Edward Alden of CFR has a blog post telling us that new Secretary of State John Kerry will continue Hillary Clinton’s signature “economic statecraft” initiative, which worked like this:
… Clinton began to use State Department assets to strengthen the U.S. economy. That meant deploying embassy staff to promote exports from U.S. companies and to attract foreign investment to the United States.
Kerry’s first speech as Secretary focused heavily on this issue. Here is one passage:
[There is] a company up near Dulles called Orbital Sciences Corporation. With the help of the persistent advocates of our Embassy in Bangkok, it beat out French and Russian competitors to build Thailand’s newest broadcast satellite. Virginia’s Orbital is now teaming up with a California company called Space Exploration Technologies that makes satellite equipment. The deal that our Embassy helped secure, valued at $160 million, goes right back into American communities from coast to coast. That’s the difference that our embassies abroad actually can make back here at home.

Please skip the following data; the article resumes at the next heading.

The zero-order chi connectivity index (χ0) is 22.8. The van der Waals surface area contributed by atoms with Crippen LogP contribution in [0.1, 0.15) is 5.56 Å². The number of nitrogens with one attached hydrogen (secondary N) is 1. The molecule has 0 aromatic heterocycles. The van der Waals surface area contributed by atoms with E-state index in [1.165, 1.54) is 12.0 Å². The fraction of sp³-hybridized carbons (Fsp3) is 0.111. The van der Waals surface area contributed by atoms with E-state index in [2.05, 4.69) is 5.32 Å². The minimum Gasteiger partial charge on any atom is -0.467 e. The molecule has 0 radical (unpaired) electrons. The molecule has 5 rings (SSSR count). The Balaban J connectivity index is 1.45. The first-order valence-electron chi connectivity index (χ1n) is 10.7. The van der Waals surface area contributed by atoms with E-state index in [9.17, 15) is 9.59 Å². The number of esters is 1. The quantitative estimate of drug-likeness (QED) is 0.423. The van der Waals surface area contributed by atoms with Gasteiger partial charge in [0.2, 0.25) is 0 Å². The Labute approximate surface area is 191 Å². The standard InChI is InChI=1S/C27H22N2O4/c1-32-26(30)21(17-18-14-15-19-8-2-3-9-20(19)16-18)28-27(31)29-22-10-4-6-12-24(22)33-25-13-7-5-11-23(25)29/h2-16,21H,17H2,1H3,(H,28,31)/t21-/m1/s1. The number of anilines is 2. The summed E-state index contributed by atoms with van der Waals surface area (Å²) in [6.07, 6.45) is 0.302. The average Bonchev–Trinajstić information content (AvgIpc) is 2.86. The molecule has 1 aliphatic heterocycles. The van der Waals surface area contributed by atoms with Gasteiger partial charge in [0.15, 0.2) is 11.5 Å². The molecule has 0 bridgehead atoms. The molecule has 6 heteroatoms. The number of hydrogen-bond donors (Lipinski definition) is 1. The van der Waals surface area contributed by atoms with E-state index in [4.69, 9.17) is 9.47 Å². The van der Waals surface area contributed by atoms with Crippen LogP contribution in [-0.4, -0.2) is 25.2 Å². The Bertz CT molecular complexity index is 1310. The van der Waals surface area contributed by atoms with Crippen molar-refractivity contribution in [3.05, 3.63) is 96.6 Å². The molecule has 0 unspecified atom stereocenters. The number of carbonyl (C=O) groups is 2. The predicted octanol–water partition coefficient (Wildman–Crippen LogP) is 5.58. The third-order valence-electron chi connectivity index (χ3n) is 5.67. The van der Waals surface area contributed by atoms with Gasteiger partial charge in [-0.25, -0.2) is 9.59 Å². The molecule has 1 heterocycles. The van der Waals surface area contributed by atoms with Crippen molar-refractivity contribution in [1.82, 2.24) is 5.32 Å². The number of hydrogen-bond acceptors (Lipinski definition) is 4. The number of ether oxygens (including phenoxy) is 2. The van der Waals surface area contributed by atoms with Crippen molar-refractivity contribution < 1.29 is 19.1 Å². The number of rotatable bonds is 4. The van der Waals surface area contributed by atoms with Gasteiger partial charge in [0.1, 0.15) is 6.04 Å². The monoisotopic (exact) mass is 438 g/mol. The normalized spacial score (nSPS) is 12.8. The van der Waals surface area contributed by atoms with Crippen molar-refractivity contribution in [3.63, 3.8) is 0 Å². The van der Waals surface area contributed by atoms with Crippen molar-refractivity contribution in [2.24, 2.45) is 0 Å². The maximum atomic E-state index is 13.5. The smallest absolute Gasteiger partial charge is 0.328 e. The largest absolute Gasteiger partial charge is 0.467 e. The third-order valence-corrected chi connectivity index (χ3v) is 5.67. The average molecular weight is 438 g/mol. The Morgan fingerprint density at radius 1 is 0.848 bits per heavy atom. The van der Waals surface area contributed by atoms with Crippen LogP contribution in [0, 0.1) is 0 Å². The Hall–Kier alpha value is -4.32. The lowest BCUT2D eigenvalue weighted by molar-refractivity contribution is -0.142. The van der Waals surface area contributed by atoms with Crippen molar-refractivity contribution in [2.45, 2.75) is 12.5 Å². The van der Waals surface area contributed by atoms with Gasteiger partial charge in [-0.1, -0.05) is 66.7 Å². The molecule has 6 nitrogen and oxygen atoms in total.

And these success stories happen in partnership with countries all over the world because of the resources that we’ve deployed to bring business and jobs back to America. These investments, my friends, are paying for themselves. We create more than 5,000 jobs for every billion dollars of goods and services that we export. ...
These practices may have intensified in recent years, but they aren’t exactly new. Governments have been doing these sorts of things for quite a while. But talking about it publicly, and selling it as an important policy, does bring it into the spotlight more.
Obviously, the U.S. government isn't the only one doing this. I would guess it's a pretty widespread practice. (Although I don't know if anyone has ever tried to quantify and measure it -- perhaps there is a good paper in there somewhere).
Just like with other government intervention in support of domestic industry, there is the problem of how these actions distort markets and create trade conflict. Isn't this just another form of economic nationalism? And if it is, do we need trade rules in order to keep it in check?